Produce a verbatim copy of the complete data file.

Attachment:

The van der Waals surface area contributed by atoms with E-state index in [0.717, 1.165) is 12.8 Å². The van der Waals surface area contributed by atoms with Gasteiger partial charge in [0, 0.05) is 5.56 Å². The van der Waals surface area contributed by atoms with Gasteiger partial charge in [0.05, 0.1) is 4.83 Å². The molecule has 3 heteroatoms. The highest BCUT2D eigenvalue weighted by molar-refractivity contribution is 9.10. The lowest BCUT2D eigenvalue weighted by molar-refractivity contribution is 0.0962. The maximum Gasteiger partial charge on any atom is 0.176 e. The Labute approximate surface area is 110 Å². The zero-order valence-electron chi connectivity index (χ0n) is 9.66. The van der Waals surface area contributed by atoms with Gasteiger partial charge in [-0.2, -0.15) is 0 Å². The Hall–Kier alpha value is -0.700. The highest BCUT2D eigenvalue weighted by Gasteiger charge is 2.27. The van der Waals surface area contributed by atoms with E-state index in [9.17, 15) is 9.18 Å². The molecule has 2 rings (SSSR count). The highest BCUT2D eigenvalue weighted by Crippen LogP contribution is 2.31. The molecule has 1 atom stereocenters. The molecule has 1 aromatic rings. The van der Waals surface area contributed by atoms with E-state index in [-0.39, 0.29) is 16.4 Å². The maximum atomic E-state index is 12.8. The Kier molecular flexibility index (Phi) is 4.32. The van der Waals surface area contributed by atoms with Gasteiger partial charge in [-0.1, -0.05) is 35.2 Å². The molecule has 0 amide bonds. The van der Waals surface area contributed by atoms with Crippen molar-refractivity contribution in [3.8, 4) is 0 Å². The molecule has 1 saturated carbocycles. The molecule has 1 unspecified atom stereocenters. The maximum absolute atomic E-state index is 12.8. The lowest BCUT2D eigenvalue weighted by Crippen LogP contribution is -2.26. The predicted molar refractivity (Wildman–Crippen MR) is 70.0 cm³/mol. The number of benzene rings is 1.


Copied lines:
The van der Waals surface area contributed by atoms with E-state index in [0.717, 1.165) is 12.8 Å². The van der Waals surface area contributed by atoms with Gasteiger partial charge in [0, 0.05) is 5.56 Å². The van der Waals surface area contributed by atoms with Gasteiger partial charge in [0.05, 0.1) is 4.83 Å². The molecule has 3 heteroatoms. The highest BCUT2D eigenvalue weighted by molar-refractivity contribution is 9.10. The lowest BCUT2D eigenvalue weighted by molar-refractivity contribution is 0.0962. The maximum Gasteiger partial charge on any atom is 0.176 e. The Labute approximate surface area is 110 Å². The zero-order valence-electron chi connectivity index (χ0n) is 9.66. The van der Waals surface area contributed by atoms with Gasteiger partial charge in [-0.2, -0.15) is 0 Å². The Hall–Kier alpha value is -0.700. The highest BCUT2D eigenvalue weighted by Gasteiger charge is 2.27. The van der Waals surface area contributed by atoms with E-state index in [9.17, 15) is 9.18 Å². The molecule has 2 rings (SSSR count). The highest BCUT2D eigenvalue weighted by Crippen LogP contribution is 2.31. The molecule has 1 atom stereocenters. The molecule has 1 aromatic rings. The van der Waals surface area contributed by atoms with E-state index in [-0.39, 0.29) is 16.4 Å². The maximum atomic E-state index is 12.8. The Kier molecular flexibility index (Phi) is 4.32. The van der Waals surface area contributed by atoms with Gasteiger partial charge in [-0.1, -0.05) is 35.2 Å². The molecule has 0 amide bonds. The van der Waals surface area contributed by atoms with Crippen molar-refractivity contribution in [3.8, 4) is 0 Å². The molecule has 1 saturated carbocycles. The molecule has 1 unspecified atom stereocenters. The maximum absolute atomic E-state index is 12.8. The lowest BCUT2D eigenvalue weighted by Crippen LogP contribution is -2.26. The predicted molar refractivity (Wildman–Crippen MR) is 70.0 cm³/mol. The number of benzene rings is 1.